United India Insurance Co. (UIIC) has contracted for Sun Microsystems Inc. to equip 10,000 users at the Indian insurance provider with the StarOffice 7 desktop applications suite.

In February, Sun announced the sale of its productivity suite for users at 1,126 offices across India. It’s Sun’s largest StarOffice contract to date. Sun sees its desktop strategy, which includes its SunRay thin client, as a means to a very specific end: more server sales. But the company expects most of its initial desktop business to come from overseas.

“(Cost) sensitivity dictates that the majority of market opportunities will be in geographies outside of North America,” said Jonathan Schwartz, executive vice-president of software at Sun.

Scott Handy, vice-president in charge of desktops at IBM Corp., said U.S. businesses’ interest in Linux desktops is limited. That’s partly because software licensing fees represent only 20 per cent of the total cost of ownership of desktops, he said, which IBM estimates to be between US$5,000 and $7,000 per PC per year.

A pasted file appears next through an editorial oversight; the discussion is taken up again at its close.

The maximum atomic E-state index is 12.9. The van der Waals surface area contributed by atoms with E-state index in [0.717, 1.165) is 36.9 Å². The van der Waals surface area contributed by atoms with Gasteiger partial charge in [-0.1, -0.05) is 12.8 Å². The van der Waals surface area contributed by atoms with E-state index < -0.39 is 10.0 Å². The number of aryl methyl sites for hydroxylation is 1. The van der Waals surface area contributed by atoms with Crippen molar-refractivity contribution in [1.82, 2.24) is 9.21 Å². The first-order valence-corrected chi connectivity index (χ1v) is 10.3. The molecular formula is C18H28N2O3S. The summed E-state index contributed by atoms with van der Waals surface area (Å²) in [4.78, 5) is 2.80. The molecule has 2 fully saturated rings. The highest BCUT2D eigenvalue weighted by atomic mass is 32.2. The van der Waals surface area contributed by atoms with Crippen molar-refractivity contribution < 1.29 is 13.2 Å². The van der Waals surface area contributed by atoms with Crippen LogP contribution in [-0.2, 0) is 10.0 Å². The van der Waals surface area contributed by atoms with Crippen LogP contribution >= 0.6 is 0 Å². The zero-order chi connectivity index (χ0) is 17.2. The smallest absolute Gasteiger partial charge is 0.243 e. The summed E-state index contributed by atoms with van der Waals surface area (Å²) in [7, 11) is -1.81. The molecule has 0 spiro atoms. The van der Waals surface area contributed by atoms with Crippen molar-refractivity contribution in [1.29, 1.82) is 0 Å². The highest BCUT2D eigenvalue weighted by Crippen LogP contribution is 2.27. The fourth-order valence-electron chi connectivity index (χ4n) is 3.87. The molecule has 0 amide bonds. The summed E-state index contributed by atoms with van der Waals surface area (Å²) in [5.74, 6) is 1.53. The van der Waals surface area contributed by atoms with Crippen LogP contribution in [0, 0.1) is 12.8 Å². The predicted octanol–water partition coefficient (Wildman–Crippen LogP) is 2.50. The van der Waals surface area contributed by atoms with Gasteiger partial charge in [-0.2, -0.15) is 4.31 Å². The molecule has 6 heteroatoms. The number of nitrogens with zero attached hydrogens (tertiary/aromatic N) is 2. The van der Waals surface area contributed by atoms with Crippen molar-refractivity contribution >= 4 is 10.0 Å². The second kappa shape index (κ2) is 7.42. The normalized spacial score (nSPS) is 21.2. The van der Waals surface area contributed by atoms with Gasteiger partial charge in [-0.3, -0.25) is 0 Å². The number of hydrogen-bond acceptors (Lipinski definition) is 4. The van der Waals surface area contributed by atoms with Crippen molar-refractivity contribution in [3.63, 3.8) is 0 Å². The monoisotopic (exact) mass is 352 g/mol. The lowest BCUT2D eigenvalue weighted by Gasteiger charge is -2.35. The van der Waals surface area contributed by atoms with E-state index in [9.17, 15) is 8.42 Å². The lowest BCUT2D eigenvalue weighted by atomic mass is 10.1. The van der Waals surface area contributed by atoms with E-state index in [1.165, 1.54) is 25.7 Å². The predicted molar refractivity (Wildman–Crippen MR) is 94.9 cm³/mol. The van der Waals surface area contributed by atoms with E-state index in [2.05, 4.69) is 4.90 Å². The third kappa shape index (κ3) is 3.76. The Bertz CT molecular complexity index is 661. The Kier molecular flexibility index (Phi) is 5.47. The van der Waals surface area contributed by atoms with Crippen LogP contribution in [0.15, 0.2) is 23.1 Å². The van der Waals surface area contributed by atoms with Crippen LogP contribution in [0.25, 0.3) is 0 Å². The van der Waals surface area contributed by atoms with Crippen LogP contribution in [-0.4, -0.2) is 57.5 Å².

But Handy predicted a gradual movement to Web-based applications deployed through portals. “We are multiple years into a decade-long shift” to using Internet-based technology as a more cost-effective way to deploy an application, he said, adding that a shift to server-based delivery of applications can cut the cost of a desktop in half.

Sun expects the shift to be toward simplicity. Schwartz cited devices such as Java-enabled phones as an example and maintained that CIOs want the same kind of simplicity on their desktops. “They want to reduce expenses; they want to manage it centrally,” he said.

Sun has clearly emerged as a Linux desktop leader in a relatively short time. But Novell Inc. has finalized its purchase of Linux vendor SUSE Linux AG, a move that follows Novell’s August acquisition of Ximian Inc., which makes a Linux desktop environment. Charlie Ungashick, director of product management and marketing for Novell’s Ximian Services group, said the company will focus on technical workstation users and inventory and point-of-sale workers — not the general office worker.



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